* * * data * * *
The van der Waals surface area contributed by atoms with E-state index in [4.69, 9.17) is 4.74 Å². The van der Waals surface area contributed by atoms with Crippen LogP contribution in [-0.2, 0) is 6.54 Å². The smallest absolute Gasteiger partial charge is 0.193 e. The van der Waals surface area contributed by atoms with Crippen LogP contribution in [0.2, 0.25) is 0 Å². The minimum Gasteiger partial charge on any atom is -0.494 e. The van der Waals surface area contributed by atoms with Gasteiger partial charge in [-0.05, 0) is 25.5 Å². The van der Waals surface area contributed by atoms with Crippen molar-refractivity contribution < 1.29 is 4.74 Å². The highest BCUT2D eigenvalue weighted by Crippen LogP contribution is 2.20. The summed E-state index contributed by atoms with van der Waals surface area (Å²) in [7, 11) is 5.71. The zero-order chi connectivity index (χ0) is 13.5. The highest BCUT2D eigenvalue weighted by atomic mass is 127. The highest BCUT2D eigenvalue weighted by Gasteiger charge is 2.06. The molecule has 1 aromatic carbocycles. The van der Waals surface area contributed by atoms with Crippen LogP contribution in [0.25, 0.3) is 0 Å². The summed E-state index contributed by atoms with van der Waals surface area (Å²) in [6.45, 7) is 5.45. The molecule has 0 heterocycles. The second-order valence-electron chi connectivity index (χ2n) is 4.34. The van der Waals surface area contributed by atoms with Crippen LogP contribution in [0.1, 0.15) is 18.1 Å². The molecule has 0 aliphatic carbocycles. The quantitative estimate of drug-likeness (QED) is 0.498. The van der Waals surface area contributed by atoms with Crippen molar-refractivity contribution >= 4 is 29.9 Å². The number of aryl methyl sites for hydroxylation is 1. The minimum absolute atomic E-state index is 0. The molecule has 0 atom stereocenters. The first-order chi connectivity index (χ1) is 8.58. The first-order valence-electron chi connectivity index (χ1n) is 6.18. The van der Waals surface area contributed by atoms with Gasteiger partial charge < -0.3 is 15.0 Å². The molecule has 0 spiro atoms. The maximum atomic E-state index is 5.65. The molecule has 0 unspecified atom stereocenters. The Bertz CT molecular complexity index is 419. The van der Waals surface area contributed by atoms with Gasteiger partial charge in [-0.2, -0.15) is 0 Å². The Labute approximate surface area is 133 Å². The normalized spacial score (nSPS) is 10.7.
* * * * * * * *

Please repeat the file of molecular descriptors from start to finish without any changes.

The van der Waals surface area contributed by atoms with E-state index in [4.69, 9.17) is 4.74 Å². The van der Waals surface area contributed by atoms with Crippen LogP contribution in [-0.2, 0) is 6.54 Å². The smallest absolute Gasteiger partial charge is 0.193 e. The van der Waals surface area contributed by atoms with Crippen LogP contribution in [0.2, 0.25) is 0 Å². The minimum Gasteiger partial charge on any atom is -0.494 e. The van der Waals surface area contributed by atoms with Gasteiger partial charge in [-0.05, 0) is 25.5 Å². The van der Waals surface area contributed by atoms with Crippen molar-refractivity contribution < 1.29 is 4.74 Å². The highest BCUT2D eigenvalue weighted by Crippen LogP contribution is 2.20. The summed E-state index contributed by atoms with van der Waals surface area (Å²) in [7, 11) is 5.71. The zero-order chi connectivity index (χ0) is 13.5. The highest BCUT2D eigenvalue weighted by atomic mass is 127. The highest BCUT2D eigenvalue weighted by Gasteiger charge is 2.06. The molecule has 1 aromatic carbocycles. The van der Waals surface area contributed by atoms with Crippen LogP contribution in [0.25, 0.3) is 0 Å². The summed E-state index contributed by atoms with van der Waals surface area (Å²) in [6.45, 7) is 5.45. The molecule has 0 heterocycles. The second-order valence-electron chi connectivity index (χ2n) is 4.34. The van der Waals surface area contributed by atoms with Crippen LogP contribution in [0.1, 0.15) is 18.1 Å². The molecule has 0 aliphatic carbocycles. The quantitative estimate of drug-likeness (QED) is 0.498. The van der Waals surface area contributed by atoms with Crippen molar-refractivity contribution >= 4 is 29.9 Å². The number of aryl methyl sites for hydroxylation is 1. The minimum absolute atomic E-state index is 0. The molecule has 0 atom stereocenters. The first-order chi connectivity index (χ1) is 8.58. The first-order valence-electron chi connectivity index (χ1n) is 6.18. The van der Waals surface area contributed by atoms with Gasteiger partial charge < -0.3 is 15.0 Å². The molecule has 0 spiro atoms. The maximum atomic E-state index is 5.65. The molecule has 0 unspecified atom stereocenters. The Bertz CT molecular complexity index is 419. The van der Waals surface area contributed by atoms with Gasteiger partial charge in [-0.2, -0.15) is 0 Å². The Labute approximate surface area is 133 Å². The normalized spacial score (nSPS) is 10.7.